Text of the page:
Booker Line

24 January 2011 by Stephen

detail of a ship model in a display case

Image courtesy of the Liverpool Daily Post and Echo.

I am interested in how families have helped shape our world through business, politics and other forms of human endeavour.

Sibling rivalry can cause great competitive energy but I’m more concerned about how relatives work together to do great things.

One prominent family that springs to mind are the Holts – several Liverpool brothers who helped transform shipping. The Booker brothers are another shining example.

These three sons of a Lancashire miller ran a sugar plantation in South America and set up their own shipping company which prospered and became Booker Brothers, McConnell & Co.

Josias Booker had emigrated in 1815 to Demerara (now Guyana) as one of the first British settlers. Booker Brothers was formed after he was joined by brothers George and Richard.

Following a dispute with Liverpool shipowners, they founded what later became the Booker Line in 1835 to carry raw sugar from their plantations. Its first ship was a Scottish brig called Elizabeth.

The company bought and sold many vessels including the early vessels Lord Elgin, John Horrocks and Palmyra.

The company ran regular cargo services between Britain, the eastern Caribbean and British Guiana (Guyana) until the 1980s.

John McConnell started working as a clerk for the brothers in Demerara in 1846. He was successful and branched out in 1874 by founding his own shipping line John McConnell & Co.

The two companies merged in 1900 and became known as Booker Brothers, McConnell & Co with offices in The Albany, Liverpool city centre. The company became Booker Line.

In Merseyside Maritime Museum’s Liverpool: world gateway gallery there is a small 1:96 scale exhibition model of the Booker Line’s Amakura of 1949. Amakura is an Arawak name for a river in Guyana.

The passenger and cargo steamer was built by Smith’s Dock Company of Middlesborough, sailing on the Booker Line’s services out of Liverpool. The model has finely-detailed rigging and Amakura Liverpool emblazoned across the stern (pictured).

The company’s last vessels were the Booker Crusade, Challenge, Courage, Voyager and Vulcan.

Smith’s Dock Co, founded in 1810 as William Smith & Co, opened its Middlesborough yard in 1907. The company merged with Swan Hunter in 1966 and the yard closed in 1987.

Josias Booker, who died in 1865, owned land in Allerton, Liverpool, where Booker Avenue is named after him.

The Booker Prize, awarded each year for the best original full-length novel, was named after the Booker-McConnell company which originally sponsored the award in 1968.

A new Maritime Tale by Stephen Guy appears every Saturday in the Liverpool Echo. A paperback – Mersey Maritime Tales (£3.99) – is available from the museum, newsagents or bookshops.

  1. Jon Gregory says:

    I served as a Deck Cadet with Bookers from 1979 until their demise in June 1982, when I was then seconded to Blue Star Ship Management.
    Being an impressionable and hedonistic 17 year old, I chose Bookers from a number of companies, mainly for their routes to the Caribbean and South America. I served my time with many great people, some of whom remain friends today, and have nothing but good memories of my time with the company.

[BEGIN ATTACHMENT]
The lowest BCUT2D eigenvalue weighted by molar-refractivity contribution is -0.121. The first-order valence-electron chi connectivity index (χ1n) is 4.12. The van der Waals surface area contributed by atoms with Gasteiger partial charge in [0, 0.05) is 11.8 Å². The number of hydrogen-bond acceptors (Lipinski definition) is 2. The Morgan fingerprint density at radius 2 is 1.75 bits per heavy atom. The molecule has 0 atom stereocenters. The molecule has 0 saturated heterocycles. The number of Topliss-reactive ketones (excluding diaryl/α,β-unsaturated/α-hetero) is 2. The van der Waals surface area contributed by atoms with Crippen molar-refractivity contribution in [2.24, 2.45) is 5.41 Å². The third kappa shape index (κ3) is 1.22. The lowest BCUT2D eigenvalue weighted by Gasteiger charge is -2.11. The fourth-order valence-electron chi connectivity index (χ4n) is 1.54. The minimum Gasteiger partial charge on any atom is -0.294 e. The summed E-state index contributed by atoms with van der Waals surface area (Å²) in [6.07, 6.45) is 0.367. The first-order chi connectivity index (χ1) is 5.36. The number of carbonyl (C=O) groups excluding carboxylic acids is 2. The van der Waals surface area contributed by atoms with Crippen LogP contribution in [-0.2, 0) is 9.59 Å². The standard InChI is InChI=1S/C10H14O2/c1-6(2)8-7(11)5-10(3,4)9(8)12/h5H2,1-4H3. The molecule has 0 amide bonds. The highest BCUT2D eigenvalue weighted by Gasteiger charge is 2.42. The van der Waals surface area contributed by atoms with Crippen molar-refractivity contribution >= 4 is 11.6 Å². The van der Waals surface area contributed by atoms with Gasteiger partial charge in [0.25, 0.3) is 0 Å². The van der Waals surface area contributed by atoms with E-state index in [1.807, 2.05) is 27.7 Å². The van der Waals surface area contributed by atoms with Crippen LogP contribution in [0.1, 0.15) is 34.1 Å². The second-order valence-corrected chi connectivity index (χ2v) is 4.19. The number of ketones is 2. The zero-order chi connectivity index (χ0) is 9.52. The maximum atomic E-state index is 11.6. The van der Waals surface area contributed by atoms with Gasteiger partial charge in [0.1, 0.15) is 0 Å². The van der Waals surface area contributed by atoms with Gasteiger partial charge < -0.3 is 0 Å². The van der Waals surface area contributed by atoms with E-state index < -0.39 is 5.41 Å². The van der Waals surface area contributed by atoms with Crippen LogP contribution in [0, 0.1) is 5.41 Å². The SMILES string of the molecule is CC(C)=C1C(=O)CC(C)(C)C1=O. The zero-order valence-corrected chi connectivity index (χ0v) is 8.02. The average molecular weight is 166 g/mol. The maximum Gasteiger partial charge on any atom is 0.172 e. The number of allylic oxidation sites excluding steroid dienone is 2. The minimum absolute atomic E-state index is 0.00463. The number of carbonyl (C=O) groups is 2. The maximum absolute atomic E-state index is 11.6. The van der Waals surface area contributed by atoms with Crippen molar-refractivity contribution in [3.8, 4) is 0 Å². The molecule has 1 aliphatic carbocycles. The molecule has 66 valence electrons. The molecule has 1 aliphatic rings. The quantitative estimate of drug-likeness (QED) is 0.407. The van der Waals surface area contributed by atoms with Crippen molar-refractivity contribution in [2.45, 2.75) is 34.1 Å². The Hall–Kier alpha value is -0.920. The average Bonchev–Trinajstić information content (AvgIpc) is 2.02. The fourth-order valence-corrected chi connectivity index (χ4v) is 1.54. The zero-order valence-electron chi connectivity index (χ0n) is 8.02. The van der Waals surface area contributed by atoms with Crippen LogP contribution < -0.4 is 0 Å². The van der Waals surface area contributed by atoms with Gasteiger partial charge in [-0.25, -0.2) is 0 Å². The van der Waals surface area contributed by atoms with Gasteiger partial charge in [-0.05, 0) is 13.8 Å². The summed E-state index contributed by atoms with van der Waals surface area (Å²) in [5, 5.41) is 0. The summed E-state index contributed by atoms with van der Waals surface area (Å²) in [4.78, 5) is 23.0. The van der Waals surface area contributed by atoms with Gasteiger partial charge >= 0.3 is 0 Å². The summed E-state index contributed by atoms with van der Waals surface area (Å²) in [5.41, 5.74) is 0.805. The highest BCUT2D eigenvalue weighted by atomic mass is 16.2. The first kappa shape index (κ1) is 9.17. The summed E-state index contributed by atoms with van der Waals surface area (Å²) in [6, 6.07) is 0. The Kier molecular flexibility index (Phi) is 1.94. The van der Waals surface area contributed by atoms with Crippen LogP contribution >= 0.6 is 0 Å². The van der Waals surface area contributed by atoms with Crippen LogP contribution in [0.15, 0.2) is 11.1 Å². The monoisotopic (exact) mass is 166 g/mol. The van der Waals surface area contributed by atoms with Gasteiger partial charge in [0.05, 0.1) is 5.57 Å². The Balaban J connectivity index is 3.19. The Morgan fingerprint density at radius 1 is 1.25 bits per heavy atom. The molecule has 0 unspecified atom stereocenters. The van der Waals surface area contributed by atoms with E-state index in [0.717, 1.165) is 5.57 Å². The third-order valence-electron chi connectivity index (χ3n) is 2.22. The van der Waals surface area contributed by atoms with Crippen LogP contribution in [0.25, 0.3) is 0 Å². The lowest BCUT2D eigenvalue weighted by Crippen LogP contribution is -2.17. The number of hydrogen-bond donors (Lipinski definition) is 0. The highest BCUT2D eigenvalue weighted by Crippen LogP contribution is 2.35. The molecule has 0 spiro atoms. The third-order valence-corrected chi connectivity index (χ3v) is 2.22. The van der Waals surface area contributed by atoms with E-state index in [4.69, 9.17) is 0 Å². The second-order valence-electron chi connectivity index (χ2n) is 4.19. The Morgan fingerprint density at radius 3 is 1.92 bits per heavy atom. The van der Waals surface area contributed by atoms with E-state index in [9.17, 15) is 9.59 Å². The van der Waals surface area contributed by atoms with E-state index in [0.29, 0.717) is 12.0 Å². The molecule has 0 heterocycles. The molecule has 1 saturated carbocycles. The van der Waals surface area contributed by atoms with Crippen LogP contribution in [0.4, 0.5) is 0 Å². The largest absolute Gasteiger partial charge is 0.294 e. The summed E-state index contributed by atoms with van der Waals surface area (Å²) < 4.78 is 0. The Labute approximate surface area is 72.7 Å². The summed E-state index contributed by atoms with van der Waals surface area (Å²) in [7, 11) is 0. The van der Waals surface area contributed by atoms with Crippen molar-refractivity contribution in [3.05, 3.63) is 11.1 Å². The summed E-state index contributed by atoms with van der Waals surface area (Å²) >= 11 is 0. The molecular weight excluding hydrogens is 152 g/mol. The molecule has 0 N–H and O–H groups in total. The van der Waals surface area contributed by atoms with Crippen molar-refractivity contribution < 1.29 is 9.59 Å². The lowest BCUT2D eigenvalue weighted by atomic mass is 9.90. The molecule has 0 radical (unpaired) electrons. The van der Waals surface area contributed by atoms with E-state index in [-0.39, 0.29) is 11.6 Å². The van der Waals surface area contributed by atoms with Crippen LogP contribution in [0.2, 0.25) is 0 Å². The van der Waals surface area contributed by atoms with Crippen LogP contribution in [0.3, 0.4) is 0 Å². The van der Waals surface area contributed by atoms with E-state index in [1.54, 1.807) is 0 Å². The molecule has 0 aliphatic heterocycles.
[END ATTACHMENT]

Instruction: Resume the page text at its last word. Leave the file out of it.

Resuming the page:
My first trip to sea was on The Booker Viking, and was almost my last, when the ship broke down irepareably North of The Azores in hurricane force winds. we spent several tense days at the mercy of 100 mile an hour winds drifting without engines, until we were rescued by a Wijsmuller ocean going tug out of Oporto, and were towed back to Falmouth. It took 3 weeks to repair the engines and to clear the mess in the holds where some cargo had broken loose.
    In my blissful ignorance, I thought it was all great fun, little realising just how close we had come to disaster, with several ships lost in the same weather system with all hands.
    Great days….greatly missed.

  2. brian moore says:

    jon i was the donkeyman when we brokedown i worked in the engine all hours of night we had two tugs englishmsn and dutchman the dutchman was first to get his line on so he got the job i will never forget that trip hope to here from you soon

  3. Jon Gregory says:

    Hi. I’d be a liar if I said that I remember you. I was young, it was my first trip and I can barely remember most of the officers and crew. Was Tommy Kirk in the Engine Room with you, or am I mixing that up with a later trip?? I think Richie Milne was 5/E, Steve Asplet 4/E, and there was an Irish leckie who was killed in a traffic accident in Trinidad….right trip or wrong trip? All seems a VERY long time ago now, and it’s only with the benefit of age and experience that I realise just how fortunate we were to pull through. I still have a copy of the IMR telegram that was sent to the ship from Bookers basically telling us to keep our chins up, decorum in the face of adversity and all that nonsense.

  4. Clive Russell says:

    My first ship happened to be the Booker Venture, joined after a refit in Birkenhead and bound of course for Georgetown, Bookers Guiana. Being the (trainee) radio officer I was employed by IMRC, not Bookers and after a few happy trips including one to Rostock and Fortaleza, I was transferred to Cunard who was also staffed by IMRC R/Os.
    The Venture also broke down in the Caribbean not too far off the track of an approaching hurricane and was hastily repaired by encasing a broken pipe with cement. I never made it back to Liverpool with Bookers as the sugar was offloaded by Tate and Lyle in the Thames.
    Living in North America I regularly hear about the Booker prize and have wondered about a possible link. Now thanks to your website, I know for sure.

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